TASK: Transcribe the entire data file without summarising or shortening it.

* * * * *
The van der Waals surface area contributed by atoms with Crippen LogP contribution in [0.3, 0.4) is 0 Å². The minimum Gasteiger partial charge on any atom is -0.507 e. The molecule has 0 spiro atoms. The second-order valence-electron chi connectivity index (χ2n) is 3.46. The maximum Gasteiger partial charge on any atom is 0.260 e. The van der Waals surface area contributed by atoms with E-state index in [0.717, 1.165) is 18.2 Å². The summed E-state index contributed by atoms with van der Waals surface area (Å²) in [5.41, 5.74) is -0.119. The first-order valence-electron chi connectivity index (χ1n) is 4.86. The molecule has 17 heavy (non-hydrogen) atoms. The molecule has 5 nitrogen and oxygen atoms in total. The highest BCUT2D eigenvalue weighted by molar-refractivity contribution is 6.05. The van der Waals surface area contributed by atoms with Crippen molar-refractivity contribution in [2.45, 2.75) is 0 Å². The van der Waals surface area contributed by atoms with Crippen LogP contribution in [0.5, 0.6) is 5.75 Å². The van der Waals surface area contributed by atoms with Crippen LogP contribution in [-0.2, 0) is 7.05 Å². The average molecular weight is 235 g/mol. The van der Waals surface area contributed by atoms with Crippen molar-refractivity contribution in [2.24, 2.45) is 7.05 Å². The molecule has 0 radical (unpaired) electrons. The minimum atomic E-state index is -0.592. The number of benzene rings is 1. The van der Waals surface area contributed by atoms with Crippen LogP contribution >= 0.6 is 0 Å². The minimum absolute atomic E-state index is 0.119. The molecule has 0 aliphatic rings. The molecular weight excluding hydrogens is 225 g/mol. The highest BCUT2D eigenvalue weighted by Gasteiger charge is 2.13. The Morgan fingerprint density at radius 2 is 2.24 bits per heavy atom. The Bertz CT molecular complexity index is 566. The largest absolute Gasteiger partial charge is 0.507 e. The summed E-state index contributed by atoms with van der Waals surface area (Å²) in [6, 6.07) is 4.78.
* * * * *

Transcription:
The van der Waals surface area contributed by atoms with Crippen LogP contribution in [0.3, 0.4) is 0 Å². The minimum Gasteiger partial charge on any atom is -0.507 e. The molecule has 0 spiro atoms. The second-order valence-electron chi connectivity index (χ2n) is 3.46. The maximum Gasteiger partial charge on any atom is 0.260 e. The van der Waals surface area contributed by atoms with E-state index in [0.717, 1.165) is 18.2 Å². The summed E-state index contributed by atoms with van der Waals surface area (Å²) in [5.41, 5.74) is -0.119. The first-order valence-electron chi connectivity index (χ1n) is 4.86. The molecule has 17 heavy (non-hydrogen) atoms. The molecule has 5 nitrogen and oxygen atoms in total. The highest BCUT2D eigenvalue weighted by molar-refractivity contribution is 6.05. The van der Waals surface area contributed by atoms with Crippen molar-refractivity contribution in [2.45, 2.75) is 0 Å². The van der Waals surface area contributed by atoms with Crippen LogP contribution in [0.5, 0.6) is 5.75 Å². The van der Waals surface area contributed by atoms with Crippen LogP contribution in [-0.2, 0) is 7.05 Å². The average molecular weight is 235 g/mol. The van der Waals surface area contributed by atoms with Crippen molar-refractivity contribution in [2.24, 2.45) is 7.05 Å². The molecule has 0 radical (unpaired) electrons. The minimum atomic E-state index is -0.592. The number of benzene rings is 1. The van der Waals surface area contributed by atoms with Crippen LogP contribution >= 0.6 is 0 Å². The minimum absolute atomic E-state index is 0.119. The molecule has 0 aliphatic rings. The molecular weight excluding hydrogens is 225 g/mol. The highest BCUT2D eigenvalue weighted by Gasteiger charge is 2.13. The Morgan fingerprint density at radius 2 is 2.24 bits per heavy atom. The Bertz CT molecular complexity index is 566. The largest absolute Gasteiger partial charge is 0.507 e. The summed E-state index contributed by atoms with van der Waals surface area (Å²) in [6, 6.07) is 4.78.